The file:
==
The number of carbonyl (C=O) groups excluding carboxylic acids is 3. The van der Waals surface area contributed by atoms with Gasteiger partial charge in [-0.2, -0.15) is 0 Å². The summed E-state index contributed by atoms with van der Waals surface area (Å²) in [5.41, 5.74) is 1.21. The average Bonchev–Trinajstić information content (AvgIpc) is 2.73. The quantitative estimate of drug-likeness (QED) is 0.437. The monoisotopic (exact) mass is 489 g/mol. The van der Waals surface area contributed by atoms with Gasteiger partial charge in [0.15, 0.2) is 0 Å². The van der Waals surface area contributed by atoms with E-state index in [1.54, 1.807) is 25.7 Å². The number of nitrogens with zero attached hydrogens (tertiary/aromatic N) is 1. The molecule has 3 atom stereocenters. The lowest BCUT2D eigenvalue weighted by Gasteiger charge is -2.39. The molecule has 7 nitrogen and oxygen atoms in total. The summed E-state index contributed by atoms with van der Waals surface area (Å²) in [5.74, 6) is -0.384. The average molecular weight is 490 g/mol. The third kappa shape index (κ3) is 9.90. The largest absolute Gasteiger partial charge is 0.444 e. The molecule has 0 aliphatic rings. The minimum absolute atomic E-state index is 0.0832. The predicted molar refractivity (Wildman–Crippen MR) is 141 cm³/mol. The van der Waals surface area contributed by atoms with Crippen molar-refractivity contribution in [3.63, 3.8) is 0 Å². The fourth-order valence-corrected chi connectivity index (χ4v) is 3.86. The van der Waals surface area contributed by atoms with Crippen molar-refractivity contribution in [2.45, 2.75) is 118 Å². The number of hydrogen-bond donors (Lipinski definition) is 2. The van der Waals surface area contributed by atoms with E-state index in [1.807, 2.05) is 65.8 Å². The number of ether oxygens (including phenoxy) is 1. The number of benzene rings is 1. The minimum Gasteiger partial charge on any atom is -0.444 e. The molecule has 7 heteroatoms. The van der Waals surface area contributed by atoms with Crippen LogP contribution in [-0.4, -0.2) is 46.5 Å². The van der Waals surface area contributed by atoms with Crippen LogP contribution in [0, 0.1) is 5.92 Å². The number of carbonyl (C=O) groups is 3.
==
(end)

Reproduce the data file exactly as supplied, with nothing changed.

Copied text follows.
The number of carbonyl (C=O) groups excluding carboxylic acids is 3. The van der Waals surface area contributed by atoms with Gasteiger partial charge in [-0.2, -0.15) is 0 Å². The summed E-state index contributed by atoms with van der Waals surface area (Å²) in [5.41, 5.74) is 1.21. The average Bonchev–Trinajstić information content (AvgIpc) is 2.73. The quantitative estimate of drug-likeness (QED) is 0.437. The monoisotopic (exact) mass is 489 g/mol. The van der Waals surface area contributed by atoms with Gasteiger partial charge in [0.15, 0.2) is 0 Å². The van der Waals surface area contributed by atoms with E-state index in [1.54, 1.807) is 25.7 Å². The number of nitrogens with zero attached hydrogens (tertiary/aromatic N) is 1. The molecule has 3 atom stereocenters. The lowest BCUT2D eigenvalue weighted by Gasteiger charge is -2.39. The molecule has 7 nitrogen and oxygen atoms in total. The summed E-state index contributed by atoms with van der Waals surface area (Å²) in [5.74, 6) is -0.384. The average molecular weight is 490 g/mol. The third kappa shape index (κ3) is 9.90. The largest absolute Gasteiger partial charge is 0.444 e. The molecule has 0 aliphatic rings. The minimum absolute atomic E-state index is 0.0832. The predicted molar refractivity (Wildman–Crippen MR) is 141 cm³/mol. The van der Waals surface area contributed by atoms with Crippen molar-refractivity contribution in [3.63, 3.8) is 0 Å². The fourth-order valence-corrected chi connectivity index (χ4v) is 3.86. The van der Waals surface area contributed by atoms with Crippen molar-refractivity contribution in [2.45, 2.75) is 118 Å². The number of hydrogen-bond donors (Lipinski definition) is 2. The van der Waals surface area contributed by atoms with E-state index in [1.807, 2.05) is 65.8 Å². The number of ether oxygens (including phenoxy) is 1. The number of benzene rings is 1. The minimum Gasteiger partial charge on any atom is -0.444 e. The molecule has 7 heteroatoms. The van der Waals surface area contributed by atoms with Crippen LogP contribution in [-0.4, -0.2) is 46.5 Å². The van der Waals surface area contributed by atoms with Crippen LogP contribution in [0, 0.1) is 5.92 Å². The number of carbonyl (C=O) groups is 3.